The Killer Inside Me Reviews
This is a more graphic version of The Last Picture Show meets Gone Baby Gone. The main character possesses an amorality rarely seen in film. He's so smooth his victims never see it coming, as he explains to one of them. Jessica Alba is wonderful, as his Kate Hudson-in a better role than usual.
The music, a combination of opera and western swing, creates a fantastically eerie mood also. I recommend this film to thriller fans, but be prepared-its extreme
Casey Affleck plays Lou Ford, a small town, hicksville sherrif where everybody says "yes ma'am, no ma'am, I'm sorry I just crushed your larynx ma'am". He's asked to investigate a troublesome prostitute named Joyce, played by Jessica Alba, which not unsurprisingly leads to Joyce chewing some pillow while Lou pounds away at her honey hued heiney. Before they get down to it though they indulge in a little role-playing, with Lou playing Sonny to Joyce's Cher,which she seems to take remarkably well.
They punch, they fuck, they fall in love and before long a plot is hatched to relieve the local Big Man on Campus (Ned Beatty) and his simple minded son of a large pile of cash. Unbeknownst to Joyce Lou alters a couple of vital details of the plan and before you know it things get very messy. Not to mention punchy.
Affleck is as good as advertised in this, though I think the nails down blackboard voice and the look of a feral choirboy, really lends itself to a role like this. Alba is decent enough, but she never really gives the role the depth it deserves and the film suffers because of it. She's a pert, pretty punchbag who loves Ford unreservedly and without question. You're supposed to believe she falls head over heels in love with Ford from the moment his fist first makes contact with her face, suggesting some serious submissive fantasy or desire, but after the first day their relationship, and the sex in it, is not really any different than any other.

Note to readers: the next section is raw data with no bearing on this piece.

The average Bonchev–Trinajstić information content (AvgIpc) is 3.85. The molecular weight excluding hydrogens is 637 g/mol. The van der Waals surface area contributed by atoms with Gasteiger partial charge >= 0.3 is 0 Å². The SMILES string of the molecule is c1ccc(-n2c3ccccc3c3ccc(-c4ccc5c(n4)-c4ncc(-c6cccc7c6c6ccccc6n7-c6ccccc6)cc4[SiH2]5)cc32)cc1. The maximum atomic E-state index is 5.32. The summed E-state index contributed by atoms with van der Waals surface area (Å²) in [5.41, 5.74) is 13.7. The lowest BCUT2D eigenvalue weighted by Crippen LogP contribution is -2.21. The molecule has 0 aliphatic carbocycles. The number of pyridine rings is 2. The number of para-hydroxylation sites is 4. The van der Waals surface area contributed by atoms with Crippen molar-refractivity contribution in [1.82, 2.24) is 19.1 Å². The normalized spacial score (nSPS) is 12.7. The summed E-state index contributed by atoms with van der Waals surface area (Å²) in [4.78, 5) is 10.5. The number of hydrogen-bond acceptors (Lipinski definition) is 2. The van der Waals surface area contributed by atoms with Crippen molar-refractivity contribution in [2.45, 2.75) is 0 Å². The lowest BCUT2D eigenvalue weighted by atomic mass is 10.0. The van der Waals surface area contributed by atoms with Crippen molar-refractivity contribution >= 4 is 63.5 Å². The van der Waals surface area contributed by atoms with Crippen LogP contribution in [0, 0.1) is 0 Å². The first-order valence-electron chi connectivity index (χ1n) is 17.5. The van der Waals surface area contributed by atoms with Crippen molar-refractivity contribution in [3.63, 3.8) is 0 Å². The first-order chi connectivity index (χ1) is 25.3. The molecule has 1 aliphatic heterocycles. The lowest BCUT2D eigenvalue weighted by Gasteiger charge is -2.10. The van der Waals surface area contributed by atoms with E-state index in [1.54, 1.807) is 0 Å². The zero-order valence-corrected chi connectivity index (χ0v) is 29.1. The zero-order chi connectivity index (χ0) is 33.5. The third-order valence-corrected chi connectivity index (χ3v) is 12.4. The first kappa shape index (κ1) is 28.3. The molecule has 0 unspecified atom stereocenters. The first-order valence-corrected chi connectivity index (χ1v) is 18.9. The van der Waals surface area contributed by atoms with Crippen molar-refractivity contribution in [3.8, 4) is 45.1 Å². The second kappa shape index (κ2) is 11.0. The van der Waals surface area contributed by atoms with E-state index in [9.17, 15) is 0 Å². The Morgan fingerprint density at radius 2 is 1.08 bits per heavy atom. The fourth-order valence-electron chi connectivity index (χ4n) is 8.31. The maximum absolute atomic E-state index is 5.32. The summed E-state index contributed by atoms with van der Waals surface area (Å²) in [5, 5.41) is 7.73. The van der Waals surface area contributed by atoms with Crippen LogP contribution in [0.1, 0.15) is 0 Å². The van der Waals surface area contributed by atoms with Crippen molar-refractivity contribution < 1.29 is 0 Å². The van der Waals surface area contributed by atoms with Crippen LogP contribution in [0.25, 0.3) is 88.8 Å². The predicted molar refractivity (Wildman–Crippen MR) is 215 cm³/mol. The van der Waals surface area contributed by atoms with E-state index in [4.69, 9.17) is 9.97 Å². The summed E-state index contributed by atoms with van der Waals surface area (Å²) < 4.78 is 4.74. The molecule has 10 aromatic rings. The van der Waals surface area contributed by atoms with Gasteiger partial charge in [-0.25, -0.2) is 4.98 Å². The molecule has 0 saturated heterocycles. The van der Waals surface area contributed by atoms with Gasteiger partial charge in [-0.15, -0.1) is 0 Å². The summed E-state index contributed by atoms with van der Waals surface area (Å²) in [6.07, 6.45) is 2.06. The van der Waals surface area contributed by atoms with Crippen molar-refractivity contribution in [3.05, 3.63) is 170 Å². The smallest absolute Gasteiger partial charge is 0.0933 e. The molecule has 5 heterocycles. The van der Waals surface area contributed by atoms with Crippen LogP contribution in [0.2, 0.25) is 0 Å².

Kate Hudson plays Amy, Ford's girlfriend, and to some extent steals the show - she's sexy, but subtly so. She perfectly encapsulates what Jerry Hall said every Southern lady should be - "a maid in the living room, a cook in the kitchen and a whore in the bedroom". If the film wanted explore further the differences between the public and private persona and whether what really drives us is our latent desires then she would have been a good place to start. Unfortunately she's never really afforded that status and is very much a supporting character.
The rest of the supporting cast do a fine job too - Ned Beatty, Elias Koteas, The Mentalist, Bill Pullman, but the material they're working with is somewhat slight - it's just an old fashioned, pulp fiction, crime thriller. It's beautifully shot however and moves along at a wonderfully languid pace, all of which adds to the authentic period feel of the piece. On top of that it's got the best opening credits I've seen in some time and a big firey ending, which I'm always a sucker for.